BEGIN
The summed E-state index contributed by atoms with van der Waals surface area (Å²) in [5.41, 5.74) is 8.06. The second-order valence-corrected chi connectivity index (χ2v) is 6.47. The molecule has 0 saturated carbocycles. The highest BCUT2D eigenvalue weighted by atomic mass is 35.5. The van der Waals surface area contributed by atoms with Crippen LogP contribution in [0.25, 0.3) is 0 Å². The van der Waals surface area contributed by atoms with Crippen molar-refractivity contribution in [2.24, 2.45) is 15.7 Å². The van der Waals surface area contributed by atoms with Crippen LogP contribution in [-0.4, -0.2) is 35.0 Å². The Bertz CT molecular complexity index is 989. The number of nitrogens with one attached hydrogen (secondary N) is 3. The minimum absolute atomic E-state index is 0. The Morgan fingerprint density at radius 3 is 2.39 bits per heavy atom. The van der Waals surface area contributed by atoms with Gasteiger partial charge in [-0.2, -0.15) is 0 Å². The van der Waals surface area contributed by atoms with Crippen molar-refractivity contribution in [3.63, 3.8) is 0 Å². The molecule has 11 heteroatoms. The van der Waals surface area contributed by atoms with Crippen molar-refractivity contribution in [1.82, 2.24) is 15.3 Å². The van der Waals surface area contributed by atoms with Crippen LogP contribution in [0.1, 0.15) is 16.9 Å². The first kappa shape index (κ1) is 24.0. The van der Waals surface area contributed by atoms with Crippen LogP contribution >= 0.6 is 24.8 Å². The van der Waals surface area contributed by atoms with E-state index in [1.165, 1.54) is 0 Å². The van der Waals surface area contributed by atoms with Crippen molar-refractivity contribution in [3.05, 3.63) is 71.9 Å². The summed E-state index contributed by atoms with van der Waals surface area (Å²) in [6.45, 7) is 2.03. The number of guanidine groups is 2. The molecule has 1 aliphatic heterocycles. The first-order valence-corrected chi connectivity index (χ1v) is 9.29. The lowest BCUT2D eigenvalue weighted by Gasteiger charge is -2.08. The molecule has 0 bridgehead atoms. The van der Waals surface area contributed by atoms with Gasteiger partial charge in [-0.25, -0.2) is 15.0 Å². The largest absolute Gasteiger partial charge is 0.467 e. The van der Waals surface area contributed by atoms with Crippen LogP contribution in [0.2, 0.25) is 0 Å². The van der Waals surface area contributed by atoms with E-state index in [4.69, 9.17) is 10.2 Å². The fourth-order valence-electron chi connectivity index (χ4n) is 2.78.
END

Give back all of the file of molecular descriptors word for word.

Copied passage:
The summed E-state index contributed by atoms with van der Waals surface area (Å²) in [5.41, 5.74) is 8.06. The second-order valence-corrected chi connectivity index (χ2v) is 6.47. The molecule has 0 saturated carbocycles. The highest BCUT2D eigenvalue weighted by atomic mass is 35.5. The van der Waals surface area contributed by atoms with Crippen LogP contribution in [0.25, 0.3) is 0 Å². The van der Waals surface area contributed by atoms with Crippen molar-refractivity contribution in [2.24, 2.45) is 15.7 Å². The van der Waals surface area contributed by atoms with Crippen LogP contribution in [-0.4, -0.2) is 35.0 Å². The Bertz CT molecular complexity index is 989. The number of nitrogens with one attached hydrogen (secondary N) is 3. The minimum absolute atomic E-state index is 0. The Morgan fingerprint density at radius 3 is 2.39 bits per heavy atom. The van der Waals surface area contributed by atoms with Gasteiger partial charge in [-0.2, -0.15) is 0 Å². The van der Waals surface area contributed by atoms with Crippen molar-refractivity contribution in [3.63, 3.8) is 0 Å². The molecule has 11 heteroatoms. The van der Waals surface area contributed by atoms with Crippen molar-refractivity contribution in [1.82, 2.24) is 15.3 Å². The van der Waals surface area contributed by atoms with Crippen LogP contribution in [0.1, 0.15) is 16.9 Å². The first kappa shape index (κ1) is 24.0. The van der Waals surface area contributed by atoms with Crippen LogP contribution >= 0.6 is 24.8 Å². The van der Waals surface area contributed by atoms with E-state index in [1.165, 1.54) is 0 Å². The van der Waals surface area contributed by atoms with Crippen molar-refractivity contribution in [3.05, 3.63) is 71.9 Å². The summed E-state index contributed by atoms with van der Waals surface area (Å²) in [6.45, 7) is 2.03. The number of guanidine groups is 2. The molecule has 1 aliphatic heterocycles. The first-order valence-corrected chi connectivity index (χ1v) is 9.29. The lowest BCUT2D eigenvalue weighted by Gasteiger charge is -2.08. The molecule has 0 bridgehead atoms. The van der Waals surface area contributed by atoms with Gasteiger partial charge in [-0.25, -0.2) is 15.0 Å². The largest absolute Gasteiger partial charge is 0.467 e. The van der Waals surface area contributed by atoms with Crippen LogP contribution in [0.2, 0.25) is 0 Å². The van der Waals surface area contributed by atoms with E-state index in [4.69, 9.17) is 10.2 Å². The fourth-order valence-electron chi connectivity index (χ4n) is 2.78.